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By Jason Stipp | 07-09-2015 09:00 AM

What's Going on in China?

Seafarer's Andrew Foster explains what led to the recent stock market volatility and what it means for the country's economy.

Jason Stipp: I'm Jason Stipp for Morningstar. After a stunning rally over the last year, Chinese shares have been on a roller coaster in recent times.

Here to offer his take on the situation is Seafarer Overseas Growth and Income Fund manager Andrew Foster.

Andrew, thanks for dialing in today.

Andrew Foster: Hi, Jason. Thanks for speaking with me.

Stipp: We have seen Chinese shares rally over the last year, and then, of course, we've seen some sharp sell-offs in recent times and some volatility actually in both directions.

Let's start with the rally first. Over the last year, what has caused Chinese shares to move up so quickly?

Foster: There is a confluence of several factors, some of which go back a few years. What I would say started it is that Chinese households to begin with have very little exposure to equities. They've historically had way too much of their savings and investments in residential real estate, and equities have occupied a small part of their portfolios. So there was a natural inclination to allocate more to equities that was building within the Chinese society.

However, that was fueled in a very aggressive manner--frankly an almost crazy and worrisome manner--by a very pronounced availability of margin finance. In other words, households were allowed to borrow large sums of money against sometimes very questionable collateral in order to purchase shares, which is a very risky undertaking. Especially, if the stock markets fall, it tends to mean that investors, having borrowed the money, will liquidate their shares quickly to repay those borrowings. So it makes the market very fragile and precariously balanced.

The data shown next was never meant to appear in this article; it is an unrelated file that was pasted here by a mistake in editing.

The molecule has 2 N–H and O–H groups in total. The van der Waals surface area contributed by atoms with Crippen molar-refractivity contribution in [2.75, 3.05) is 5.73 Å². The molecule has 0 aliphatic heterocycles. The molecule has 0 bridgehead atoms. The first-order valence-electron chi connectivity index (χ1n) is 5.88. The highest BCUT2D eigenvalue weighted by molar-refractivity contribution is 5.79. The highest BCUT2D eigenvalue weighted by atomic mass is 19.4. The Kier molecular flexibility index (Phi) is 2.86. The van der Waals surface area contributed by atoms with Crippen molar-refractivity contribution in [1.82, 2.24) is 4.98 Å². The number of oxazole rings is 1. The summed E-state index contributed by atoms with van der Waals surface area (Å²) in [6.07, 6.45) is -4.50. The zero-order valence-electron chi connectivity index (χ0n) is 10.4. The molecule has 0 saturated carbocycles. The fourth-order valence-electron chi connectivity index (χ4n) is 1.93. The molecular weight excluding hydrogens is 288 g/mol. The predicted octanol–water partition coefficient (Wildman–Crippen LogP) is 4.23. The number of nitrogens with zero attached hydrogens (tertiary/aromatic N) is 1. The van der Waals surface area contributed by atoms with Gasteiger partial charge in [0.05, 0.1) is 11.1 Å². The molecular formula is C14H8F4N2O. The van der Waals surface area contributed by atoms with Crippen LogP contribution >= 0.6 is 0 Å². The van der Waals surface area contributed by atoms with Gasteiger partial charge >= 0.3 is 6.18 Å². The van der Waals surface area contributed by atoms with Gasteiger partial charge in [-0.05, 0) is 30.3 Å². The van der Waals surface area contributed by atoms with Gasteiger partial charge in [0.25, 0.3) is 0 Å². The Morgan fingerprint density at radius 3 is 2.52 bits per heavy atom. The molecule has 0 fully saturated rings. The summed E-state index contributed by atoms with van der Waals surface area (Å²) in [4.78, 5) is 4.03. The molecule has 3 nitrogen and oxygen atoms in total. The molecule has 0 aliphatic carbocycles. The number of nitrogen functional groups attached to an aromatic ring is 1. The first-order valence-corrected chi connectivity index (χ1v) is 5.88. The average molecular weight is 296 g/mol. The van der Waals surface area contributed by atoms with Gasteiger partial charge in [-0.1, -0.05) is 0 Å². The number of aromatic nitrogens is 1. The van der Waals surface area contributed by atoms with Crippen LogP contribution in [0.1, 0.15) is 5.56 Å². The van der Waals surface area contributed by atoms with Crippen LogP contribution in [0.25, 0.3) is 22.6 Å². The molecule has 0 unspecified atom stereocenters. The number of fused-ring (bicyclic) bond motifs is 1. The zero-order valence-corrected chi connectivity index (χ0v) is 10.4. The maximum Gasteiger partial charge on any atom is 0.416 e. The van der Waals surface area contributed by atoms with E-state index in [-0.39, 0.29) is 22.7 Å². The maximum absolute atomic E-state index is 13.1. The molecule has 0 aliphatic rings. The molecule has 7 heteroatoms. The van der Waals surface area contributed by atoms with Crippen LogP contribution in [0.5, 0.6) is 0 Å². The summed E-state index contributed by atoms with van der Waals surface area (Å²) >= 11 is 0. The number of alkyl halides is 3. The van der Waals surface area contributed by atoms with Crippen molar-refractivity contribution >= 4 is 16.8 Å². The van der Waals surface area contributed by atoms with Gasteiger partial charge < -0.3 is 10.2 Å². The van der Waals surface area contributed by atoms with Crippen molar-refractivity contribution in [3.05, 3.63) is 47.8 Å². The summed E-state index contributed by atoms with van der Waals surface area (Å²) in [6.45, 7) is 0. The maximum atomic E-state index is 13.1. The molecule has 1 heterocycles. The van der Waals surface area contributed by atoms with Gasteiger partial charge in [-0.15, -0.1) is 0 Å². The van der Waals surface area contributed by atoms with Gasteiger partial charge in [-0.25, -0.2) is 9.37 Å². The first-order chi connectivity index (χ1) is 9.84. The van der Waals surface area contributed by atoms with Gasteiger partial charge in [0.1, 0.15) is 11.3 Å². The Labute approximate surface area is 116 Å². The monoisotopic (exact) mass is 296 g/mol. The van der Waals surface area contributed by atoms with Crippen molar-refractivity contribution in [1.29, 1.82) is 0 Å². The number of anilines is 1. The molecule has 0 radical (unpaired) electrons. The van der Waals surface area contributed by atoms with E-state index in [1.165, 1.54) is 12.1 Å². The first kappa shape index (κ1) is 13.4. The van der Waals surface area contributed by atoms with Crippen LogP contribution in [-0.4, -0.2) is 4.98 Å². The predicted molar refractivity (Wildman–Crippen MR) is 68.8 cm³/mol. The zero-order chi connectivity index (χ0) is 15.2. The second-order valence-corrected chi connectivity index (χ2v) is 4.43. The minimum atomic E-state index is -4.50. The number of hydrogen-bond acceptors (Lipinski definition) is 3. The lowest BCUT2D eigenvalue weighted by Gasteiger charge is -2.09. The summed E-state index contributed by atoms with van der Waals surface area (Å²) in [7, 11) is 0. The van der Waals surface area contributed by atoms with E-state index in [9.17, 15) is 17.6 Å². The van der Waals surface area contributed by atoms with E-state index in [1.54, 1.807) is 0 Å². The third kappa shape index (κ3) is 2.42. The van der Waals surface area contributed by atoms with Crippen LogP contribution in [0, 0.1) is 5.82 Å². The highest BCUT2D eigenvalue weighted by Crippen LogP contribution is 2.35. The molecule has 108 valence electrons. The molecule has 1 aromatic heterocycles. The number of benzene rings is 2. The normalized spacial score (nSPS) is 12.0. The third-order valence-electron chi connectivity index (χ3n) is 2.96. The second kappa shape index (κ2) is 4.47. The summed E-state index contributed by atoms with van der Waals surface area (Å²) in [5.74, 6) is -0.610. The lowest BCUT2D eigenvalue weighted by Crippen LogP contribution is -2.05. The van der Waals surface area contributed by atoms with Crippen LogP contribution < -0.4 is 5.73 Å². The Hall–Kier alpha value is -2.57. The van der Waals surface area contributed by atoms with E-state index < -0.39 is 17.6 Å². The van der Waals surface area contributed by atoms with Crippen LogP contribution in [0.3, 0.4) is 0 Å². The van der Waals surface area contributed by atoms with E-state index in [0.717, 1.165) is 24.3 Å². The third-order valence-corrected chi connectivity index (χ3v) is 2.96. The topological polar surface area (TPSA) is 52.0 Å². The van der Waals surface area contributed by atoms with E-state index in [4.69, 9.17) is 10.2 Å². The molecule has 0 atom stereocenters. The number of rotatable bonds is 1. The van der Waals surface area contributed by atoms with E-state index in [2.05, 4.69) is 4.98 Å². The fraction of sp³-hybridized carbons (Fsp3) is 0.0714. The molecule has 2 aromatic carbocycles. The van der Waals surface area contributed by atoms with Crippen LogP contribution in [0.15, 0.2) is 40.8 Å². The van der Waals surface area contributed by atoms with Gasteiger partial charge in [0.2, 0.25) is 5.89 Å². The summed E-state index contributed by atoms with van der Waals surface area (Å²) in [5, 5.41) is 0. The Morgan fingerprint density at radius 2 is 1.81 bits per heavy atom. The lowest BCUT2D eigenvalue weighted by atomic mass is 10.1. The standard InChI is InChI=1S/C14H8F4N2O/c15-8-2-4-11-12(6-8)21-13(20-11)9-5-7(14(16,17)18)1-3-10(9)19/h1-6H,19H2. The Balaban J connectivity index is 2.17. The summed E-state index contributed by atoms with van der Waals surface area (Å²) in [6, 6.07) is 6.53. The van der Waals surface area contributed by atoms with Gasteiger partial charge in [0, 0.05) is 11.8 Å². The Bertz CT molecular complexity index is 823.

This availability of finance was spurred by the Chinese government in a certain sense, because the government was keen to see this rebalancing take place and especially to boost share prices within the country, which until the summer of 2014, about a year ago, were very depressed.

This is the historical issue that I eluded to. The Chinese government is very keen to clean up and sell off its large ownership within some of its state-owned enterprises. The government has very large ownership stakes in a number of major and minor companies across the country. And the government needs new capital because it has some fiscal problems that it has to deal with, and it wants to clean up its companies and sell off its stakes to the general public, to investors. I think that's the general intent of the government, but they wanted to do it at prices they deemed to be attractive.

A year ago, those stock prices were so deflated that there was a policy push within the country to get people to own more shares, and this spurred financial institutions to lend more to individuals to speculate in stocks.

So, a huge wall of money hit the market quickly, and this pushed the market up very rapidly in the space of a year. It is really exacerbated by the fact that the underlying stock market within China doesn't enjoy a lot of liquidity to begin with. So you suddenly have a huge wall of money hitting a stock market without a lot of liquidity to absorb that wall of money, and it pushed the market up to precarious levels in the span of the year.

Stipp: We have seen in recent days several sharp sell-offs. Can you pinpoint what actually caused shares to begin to sell off?

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